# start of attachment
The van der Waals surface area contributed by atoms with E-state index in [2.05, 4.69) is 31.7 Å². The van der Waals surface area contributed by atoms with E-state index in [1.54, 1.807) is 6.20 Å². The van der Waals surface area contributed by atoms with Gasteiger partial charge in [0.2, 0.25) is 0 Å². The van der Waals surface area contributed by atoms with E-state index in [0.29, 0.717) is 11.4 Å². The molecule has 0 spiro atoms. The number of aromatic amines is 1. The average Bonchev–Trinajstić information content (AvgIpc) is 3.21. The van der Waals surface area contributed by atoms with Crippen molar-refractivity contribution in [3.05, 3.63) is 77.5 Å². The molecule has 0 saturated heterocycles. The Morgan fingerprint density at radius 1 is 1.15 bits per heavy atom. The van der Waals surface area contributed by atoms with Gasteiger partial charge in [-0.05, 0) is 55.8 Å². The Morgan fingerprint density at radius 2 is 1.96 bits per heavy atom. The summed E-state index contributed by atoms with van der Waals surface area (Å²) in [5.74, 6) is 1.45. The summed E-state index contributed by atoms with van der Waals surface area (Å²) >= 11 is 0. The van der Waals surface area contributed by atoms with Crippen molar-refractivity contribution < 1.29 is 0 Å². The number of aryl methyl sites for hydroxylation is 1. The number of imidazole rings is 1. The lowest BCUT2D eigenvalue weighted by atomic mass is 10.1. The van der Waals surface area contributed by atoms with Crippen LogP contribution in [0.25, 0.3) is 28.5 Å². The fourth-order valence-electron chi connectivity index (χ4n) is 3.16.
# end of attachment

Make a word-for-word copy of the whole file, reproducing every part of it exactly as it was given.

The van der Waals surface area contributed by atoms with E-state index in [2.05, 4.69) is 31.7 Å². The van der Waals surface area contributed by atoms with E-state index in [1.54, 1.807) is 6.20 Å². The van der Waals surface area contributed by atoms with Gasteiger partial charge in [0.2, 0.25) is 0 Å². The van der Waals surface area contributed by atoms with E-state index in [0.29, 0.717) is 11.4 Å². The molecule has 0 spiro atoms. The number of aromatic amines is 1. The average Bonchev–Trinajstić information content (AvgIpc) is 3.21. The van der Waals surface area contributed by atoms with Crippen molar-refractivity contribution in [3.05, 3.63) is 77.5 Å². The molecule has 0 saturated heterocycles. The Morgan fingerprint density at radius 1 is 1.15 bits per heavy atom. The van der Waals surface area contributed by atoms with Gasteiger partial charge in [-0.05, 0) is 55.8 Å². The Morgan fingerprint density at radius 2 is 1.96 bits per heavy atom. The summed E-state index contributed by atoms with van der Waals surface area (Å²) in [5.74, 6) is 1.45. The summed E-state index contributed by atoms with van der Waals surface area (Å²) >= 11 is 0. The van der Waals surface area contributed by atoms with Crippen molar-refractivity contribution < 1.29 is 0 Å². The number of aryl methyl sites for hydroxylation is 1. The number of imidazole rings is 1. The lowest BCUT2D eigenvalue weighted by atomic mass is 10.1. The van der Waals surface area contributed by atoms with Crippen LogP contribution in [0.25, 0.3) is 28.5 Å². The fourth-order valence-electron chi connectivity index (χ4n) is 3.16.